Each time I turn to a movie Bette Davis made late in her career, I expect to see something comically bad. In both of these instances I’ve been wrong. Both movies had been conveyed as horror movies, which is largely what supported my theorem of horridness. In the case of Burnt Offerings, I was amazed to find I’d discovered a great horror movie and one in which Davis is neither ridiculous looking nor acting. In this latter case of The Anniversary, I found neither a horror movie nor a bad show by Davis; however, she does affect a ridiculous eye patch.
The Anniversary rolls out more like a play. It is dialogue heavy, occurs primarily in one place and transpires over the course of one day. To start, Shirley (Elaine Taylor) arrives at a construction site in search of her fiancé, Tom Taggart (Christian Roberts). This revelation that Tom is engaged shocks the man’s brothers and fellow construction site workers Terry (Jack Hedley) and Henry (James Cossins). Their real concern for this news is that it is sure to enrage their mother, who is celebrating her anniversary this day.
Despite her husband being long dead, Mrs. Taggart insists on making a big show of their wedding anniversary each year. The Taggarts own a building construction company with labor run by the sons. Mrs. Taggart’s shrewd business approach has resulted in sloppy and embarrassing construction work that has Terry, his wife, and five children prepared to move to Canada to escape the work –and the mother. This planned move is the other bomb to be dropped on Mrs. Taggart on her anniversary, but the old woman is in the know about both revelations.
The old woman picks at Shirley to try to underhandedly dissuade her from marrying Tom. Meanwhile, the mother is horrid to Terry’s wife, Karen (Sheila Hancock), at one point informing the husband and wife that the car transporting their children and driven by Henry has been in an accident, the children in “critical” condition. This lie is delivered to impress upon Karen what it feels like to lose a son, which is the equivalent of moving Terry to Canada.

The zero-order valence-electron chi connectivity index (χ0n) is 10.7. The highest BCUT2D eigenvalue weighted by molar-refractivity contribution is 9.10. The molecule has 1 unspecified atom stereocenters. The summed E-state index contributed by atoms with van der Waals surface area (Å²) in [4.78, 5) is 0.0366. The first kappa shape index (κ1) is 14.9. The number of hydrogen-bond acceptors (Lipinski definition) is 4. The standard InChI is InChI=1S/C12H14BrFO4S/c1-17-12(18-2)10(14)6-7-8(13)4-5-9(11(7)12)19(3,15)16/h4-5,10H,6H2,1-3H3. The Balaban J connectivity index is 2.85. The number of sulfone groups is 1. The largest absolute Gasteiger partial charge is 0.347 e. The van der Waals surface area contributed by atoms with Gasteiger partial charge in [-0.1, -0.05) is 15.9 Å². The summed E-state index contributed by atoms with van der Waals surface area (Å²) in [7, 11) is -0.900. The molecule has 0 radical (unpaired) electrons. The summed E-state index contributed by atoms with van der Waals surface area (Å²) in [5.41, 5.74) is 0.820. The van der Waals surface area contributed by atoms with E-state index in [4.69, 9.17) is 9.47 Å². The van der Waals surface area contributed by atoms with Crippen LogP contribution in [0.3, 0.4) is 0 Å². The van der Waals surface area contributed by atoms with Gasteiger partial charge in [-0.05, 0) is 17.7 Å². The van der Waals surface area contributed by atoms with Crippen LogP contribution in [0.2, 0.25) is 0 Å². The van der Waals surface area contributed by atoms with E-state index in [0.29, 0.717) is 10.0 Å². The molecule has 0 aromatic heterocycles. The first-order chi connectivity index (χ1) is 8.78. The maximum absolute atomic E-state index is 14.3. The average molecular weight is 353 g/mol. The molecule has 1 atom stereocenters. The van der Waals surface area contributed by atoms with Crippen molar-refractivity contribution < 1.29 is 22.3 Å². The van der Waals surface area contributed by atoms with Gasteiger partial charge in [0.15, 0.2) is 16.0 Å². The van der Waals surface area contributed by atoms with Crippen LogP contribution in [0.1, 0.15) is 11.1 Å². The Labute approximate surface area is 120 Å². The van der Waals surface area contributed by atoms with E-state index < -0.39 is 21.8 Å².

Tom makes no bones about his disdain for his mother, playfully with Karen plotting her death when the old bag is out of the room. He’s intent on marrying Shirley, but his mother has scared away two previous fiancées. When Shirley stands up to the missus, Tom starts to feel like his chosen spouse is too like his mother. Shirley is pregnant, however, and when the fright of finding Mrs. Taggart’s glass eye in bed sends her into what might be a miscarriage, Tom opts to leave his mother forever. Terry follows suit while Henry retires to bed. The story allows no defeat of Mrs. Taggart, however, and her final actions on screen are thoroughly devilish against her sons.
Bette Davis, despite having a silly haircut and confusingly fashionable eye patch, is splendid in such a sinister role. She draws on much of the “bitch” training she had in many roles in her younger days, exacting control over her sons and their families. The other players, none of whom I am familiar with, also embody their parts swimmingly. Taylor plays both vulnerable and determined with the right balance as she tries to endure and go to war with her future mother in law. Hancock also is fun to watch as she spars with the matriarch and tries to make up for her meek husband. The men play their roles more timidly but portray the men we would expect to have developed under Mrs. Taggart’s hand.
The Anniversary was a good drama, but at only 95 minutes in duration, it felt incredibly long. This is probably because of the degree to which the drama relies on dialogue rather than action. It nevertheless is a good sit for those who want to see Davis still kicking it in 1968, when she was 60.